Tuesday, November 15, 2016

What is a Penny Stock?

The term "penny stock" generally refers to a security issued by a very small company that trades at less than $5 per share. Penny stocks generally are quoted over-the-counter, such as on the OTC Bulletin Board (which is a facility of FINRA) or OTC Link LLC (which is owned by OTC Markets Group, Inc., formerly known as Pink OTC Markets Inc.); penny stocks may, however, also trade on securities exchanges, including foreign securities exchanges. In addition, the definition of penny stock can include the securities of certain private companies with no active trading market.

Penny stocks may trade infrequently, which means that it may be difficult to sell penny stock shares once you own them. Moreover, because it may be difficult to find quotations for certain penny stocks, they may be difficult, or even impossible, to accurately price. For these, and other reasons, penny stocks are generally considered speculative investments. Consequently, investors in penny stocks should be prepared for the possibility that they may lose their whole investment (or an amount in excess of their investment if they purchased penny stocks on margin).

Because of the speculative nature of penny stocks, Congress prohibited broker-dealers from effecting transactions in penny stocks unless they comply with the requirements of Section 15(h) of the Securities Exchange Act of 1934 ("Exchange Act") and the rules thereunder. These SEC rules provide, among other things, that a broker-dealer must (1) approve the customer for the specific penny stock transaction and receive from the customer a written agreement to the transaction; (2) furnish the customer a disclosure document describing the risks of investing in penny stocks; (3) disclose to the customer the current market quotation, if any, for the penny stock; and (4) disclose to the customer the amount of compensation the firm and its broker will receive for the trade. In addition, after executing the sale, a broker-dealer must send to its customer monthly account statements showing the market value of each penny stock held in the customer's account.

For more information, read the penny stock rules section of our Broker-Dealer Registration Guide. You may also want to review the penny stock rules (Exchange Act Section 15(h) and Exchange Act Rules 3a51-1 and 15g-1 through 15g-100).

Before you consider investing in the stock of any small company, be sure to read the S.E.C. brochure, Microcap Stock: A Guide for Investors.

Other links which may be helpful in obtaining a better understanding of what penny stocks are include:
  • https://www.sec.gov/answers/penny.htm
  • https://www.law.cornell.edu/cfr/text/17/240.3a51-1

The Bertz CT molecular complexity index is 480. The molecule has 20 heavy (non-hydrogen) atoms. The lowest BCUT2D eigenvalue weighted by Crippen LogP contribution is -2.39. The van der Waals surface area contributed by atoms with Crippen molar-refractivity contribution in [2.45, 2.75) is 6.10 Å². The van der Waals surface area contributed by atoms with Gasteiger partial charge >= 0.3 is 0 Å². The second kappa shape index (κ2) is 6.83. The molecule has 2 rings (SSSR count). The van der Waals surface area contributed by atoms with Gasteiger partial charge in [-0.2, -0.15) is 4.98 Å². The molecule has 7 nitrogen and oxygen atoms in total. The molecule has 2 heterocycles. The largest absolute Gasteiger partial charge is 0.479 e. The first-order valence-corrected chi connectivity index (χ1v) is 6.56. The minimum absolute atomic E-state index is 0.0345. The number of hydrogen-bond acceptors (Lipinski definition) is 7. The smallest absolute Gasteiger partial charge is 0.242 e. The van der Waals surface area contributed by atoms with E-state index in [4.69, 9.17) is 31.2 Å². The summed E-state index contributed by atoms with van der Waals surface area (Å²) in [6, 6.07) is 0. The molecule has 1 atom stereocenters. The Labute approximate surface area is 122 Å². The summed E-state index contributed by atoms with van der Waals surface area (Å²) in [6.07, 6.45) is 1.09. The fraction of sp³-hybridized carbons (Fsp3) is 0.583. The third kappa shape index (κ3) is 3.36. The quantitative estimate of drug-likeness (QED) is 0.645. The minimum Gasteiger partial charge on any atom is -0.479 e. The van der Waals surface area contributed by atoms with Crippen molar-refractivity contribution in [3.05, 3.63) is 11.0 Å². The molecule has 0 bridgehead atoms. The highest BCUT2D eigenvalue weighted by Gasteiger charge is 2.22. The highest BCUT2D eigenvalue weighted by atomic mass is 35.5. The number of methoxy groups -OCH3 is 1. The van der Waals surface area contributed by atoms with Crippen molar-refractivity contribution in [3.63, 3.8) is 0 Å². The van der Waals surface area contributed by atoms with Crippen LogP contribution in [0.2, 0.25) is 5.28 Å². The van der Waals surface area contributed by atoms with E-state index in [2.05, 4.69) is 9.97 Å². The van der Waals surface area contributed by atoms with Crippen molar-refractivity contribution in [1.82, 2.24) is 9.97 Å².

• https://en.wikipedia.org/wiki/Penny_stock
  • http://www.investopedia.com/terms/p/pennystock.asp

Investors should be aware of penny stocks and be extremely cautious when buying penny stocks for several reasons.  Among them include the thinly traded volume of penny stocks and the wide spread fraud that happens in the penny stock markets.  The wide spread fraud includes pump and umps schemes and fraudulent and misleading press releases or online promotions including but not limited to chat room talk, message board postings, social media conversations and email blasts.  These tactics have been used before to talk up the stock (pump up the stock) with discussions of who great the company is doing or how the stock is on the rise.  Promoters and investors on the other side use these tactics to increase the awareness of these companies and sell out of the stock (dump the stock) when the prices rise. 

It should be understood that penny stock investing is of the utmost most risky and speculative investing within the stock markets.  Investors whom are novice or amateur should not invest in penny stocks without consulting with a trusted professional. 

Hope this helps you become a better investor.

-Nick Coriano

About the Author: Nicholas Coriano is a Business Consultant.  He is a graduate of The University of Connecticut Business School and the John Marshall Law School in Chicago.  He has worked at Merrill Lynch, The New York Stock Exchange and is currently a partner at Cervitude Intelligent Relations, which specializes in Investor Relations for companies valued under $1 Billion USD.

About MicroCapCompany.COM: MicroCapCompany.COM (The Blog) is a blog focused on providing articles, news and information on the micro cap sector and start-ups.  The Blog is a free service offered by Cervitude™ Investor Relations - a micro cap investor relations firm for micro cap companies and penny stocks.  If there is a particular topic you would like to see covered on The Blog, email us. If you would like to advertise on The Blog, click here. 


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